This month in Stewardship: October

September 18, 2018 by Robyn Davis Sekula

For many congregations, October is when Stewardship takes a more prominent role. Your congregation knows that pledge Sunday is coming. The primary task of stewardship leaders in the congregations, including pastors, is to answer, “Why does giving and generosity to the church matter?” This is a theological question grounded in the ministry and mission of your congregation locally, regionally, and globally.

How can you do this? After clearly communicating your mission and ministry, engagement of pastors in the stewardship process is essential. Strong preaching that addresses giving makes a difference. When preachers are grounded fully aware of what people are giving or not and why, the more effective that preaching will be.

Generosity is a response to God’s grace

It’s a touchy topic, though. Some pastors are adamantly opposed to knowing, and some church sessions don’t want the pastor to know. My own pastor, Rev. Dr. Cynthia Campbell at Highland Presbyterian Church, addressed this during a Stewardship Committee meeting when I was serving as Stewardship Chair. Being new to the role and not theologically educated, I sought her guidance. She explained that stewardship is part of pastoral care, part of knowing how members of her congregation are doing.

I also asked Rev. Dr. Lee Hinson-Hasty, Senior Director of Theological Education Funds Development at the Presbyterian Foundation, to explain why pastors need to know about pledges. Lee served a pastor, and has served as stewardship leader at a church where he was not pastor.

Lee tells me that giving and generosity is “an indicator of what is happening in a person’s life.” It’s just like attendance and participation – if someone is missing, we’d notice, right? “If somebody is not showing up to use their gifts in the community, we would have a conversation with them,” Lee says.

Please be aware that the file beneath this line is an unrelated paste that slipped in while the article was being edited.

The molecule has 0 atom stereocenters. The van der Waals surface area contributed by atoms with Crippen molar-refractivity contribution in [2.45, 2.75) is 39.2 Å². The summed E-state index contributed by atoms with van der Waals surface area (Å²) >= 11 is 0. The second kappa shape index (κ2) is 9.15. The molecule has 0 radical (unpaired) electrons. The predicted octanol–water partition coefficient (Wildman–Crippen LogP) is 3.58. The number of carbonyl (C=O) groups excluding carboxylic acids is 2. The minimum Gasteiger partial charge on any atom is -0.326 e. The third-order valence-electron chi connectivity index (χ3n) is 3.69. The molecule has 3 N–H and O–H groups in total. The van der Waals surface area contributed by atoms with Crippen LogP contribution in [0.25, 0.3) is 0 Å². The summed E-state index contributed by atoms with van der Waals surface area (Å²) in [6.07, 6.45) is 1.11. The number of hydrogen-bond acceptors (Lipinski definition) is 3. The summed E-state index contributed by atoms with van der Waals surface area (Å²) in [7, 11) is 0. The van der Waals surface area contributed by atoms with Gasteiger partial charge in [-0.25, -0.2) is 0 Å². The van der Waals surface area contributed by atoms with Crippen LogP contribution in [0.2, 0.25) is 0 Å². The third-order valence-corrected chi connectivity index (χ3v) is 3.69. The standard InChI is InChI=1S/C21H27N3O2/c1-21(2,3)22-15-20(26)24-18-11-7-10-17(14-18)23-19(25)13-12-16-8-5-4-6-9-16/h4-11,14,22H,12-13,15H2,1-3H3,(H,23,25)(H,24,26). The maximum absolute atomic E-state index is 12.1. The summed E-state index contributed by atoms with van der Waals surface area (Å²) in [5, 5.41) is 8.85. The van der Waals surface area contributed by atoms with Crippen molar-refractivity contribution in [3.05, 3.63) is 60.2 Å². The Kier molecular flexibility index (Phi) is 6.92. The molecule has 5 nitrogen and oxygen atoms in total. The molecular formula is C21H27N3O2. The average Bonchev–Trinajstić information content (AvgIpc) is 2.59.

Stewardship and generosity are key spiritual disciplines. “It’s a critical dimension to their response to God’s grace,” Lee says. “I can’t be their pastor if I don’t know what’s going in their lives.”

More reading

As I was preparing this piece for the blog, I ran across a terrific piece on the Lutheran Seminary’s Center for Stewardship Leadership blog. “How our failure to address the ‘m’ word damages more than budgets” was written by the Rev. Dr. Lisa Cressman, Episcopal priest and author. She writes not only about why pastors should address money issues, but why pastors (and really, all of us) tend to aviod talking about money or consider it impolite.

“Think about how much time, emotional energy and relational labor is spent worrying about money in your average parishner’s life. Practically speaking, this taboo around money talk traps people in ignorance, stress and scarcity.”

You can read the full piece here – and I highly recommend it.

If you are pastoring a church and aren’t quite sure how to talk about money, we do provide a lectionary preview each month on this blog. You can find the preview for October here, and November here.

Our Ministry Relations Officers are available to assist pastors, stewardship chairs and church leaders with stewardship, capital campaigns or other needs. You can find your Ministry Relations Officer that serves your region at this link. They are available to help you.

Robyn Davis Sekula is a ruling elder in the PC(USA) and active member of Highland Presbyterian Church in Louisville, Ky., where she led stewardship efforts for four years. She serves as a communications consultant to the Presbyterian Foundation.

Previous This Month in Stewardship posts:

May: Quarterly Statements and Minutes for Mission as stewardship updates

June: Creating a Stewardship Team 

July: Narrative budgets

August: Capturing and telling stories of impact

September: Ask church leaders to make the first pledges